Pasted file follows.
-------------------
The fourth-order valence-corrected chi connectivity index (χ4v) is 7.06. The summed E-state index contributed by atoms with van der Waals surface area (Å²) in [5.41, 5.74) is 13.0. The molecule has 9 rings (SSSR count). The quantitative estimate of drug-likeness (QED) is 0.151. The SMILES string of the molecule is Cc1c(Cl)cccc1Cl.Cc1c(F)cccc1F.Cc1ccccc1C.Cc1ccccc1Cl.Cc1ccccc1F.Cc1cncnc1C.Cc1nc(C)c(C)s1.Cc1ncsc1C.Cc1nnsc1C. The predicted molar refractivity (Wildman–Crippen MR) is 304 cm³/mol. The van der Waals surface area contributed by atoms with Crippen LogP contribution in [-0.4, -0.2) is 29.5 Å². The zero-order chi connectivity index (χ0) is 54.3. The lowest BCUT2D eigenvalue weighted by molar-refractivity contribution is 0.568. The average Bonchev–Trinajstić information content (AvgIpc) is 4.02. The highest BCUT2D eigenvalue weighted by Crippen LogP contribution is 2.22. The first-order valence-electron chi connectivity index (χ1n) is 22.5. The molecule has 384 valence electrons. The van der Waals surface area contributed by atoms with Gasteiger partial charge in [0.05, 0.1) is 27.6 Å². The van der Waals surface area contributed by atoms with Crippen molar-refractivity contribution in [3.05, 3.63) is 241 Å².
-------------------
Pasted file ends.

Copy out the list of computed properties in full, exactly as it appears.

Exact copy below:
The fourth-order valence-corrected chi connectivity index (χ4v) is 7.06. The summed E-state index contributed by atoms with van der Waals surface area (Å²) in [5.41, 5.74) is 13.0. The molecule has 9 rings (SSSR count). The quantitative estimate of drug-likeness (QED) is 0.151. The SMILES string of the molecule is Cc1c(Cl)cccc1Cl.Cc1c(F)cccc1F.Cc1ccccc1C.Cc1ccccc1Cl.Cc1ccccc1F.Cc1cncnc1C.Cc1nc(C)c(C)s1.Cc1ncsc1C.Cc1nnsc1C. The predicted molar refractivity (Wildman–Crippen MR) is 304 cm³/mol. The van der Waals surface area contributed by atoms with Crippen LogP contribution in [-0.4, -0.2) is 29.5 Å². The zero-order chi connectivity index (χ0) is 54.3. The lowest BCUT2D eigenvalue weighted by molar-refractivity contribution is 0.568. The average Bonchev–Trinajstić information content (AvgIpc) is 4.02. The highest BCUT2D eigenvalue weighted by Crippen LogP contribution is 2.22. The first-order valence-electron chi connectivity index (χ1n) is 22.5. The molecule has 384 valence electrons. The van der Waals surface area contributed by atoms with Gasteiger partial charge in [0.05, 0.1) is 27.6 Å². The van der Waals surface area contributed by atoms with Crippen molar-refractivity contribution in [3.05, 3.63) is 241 Å².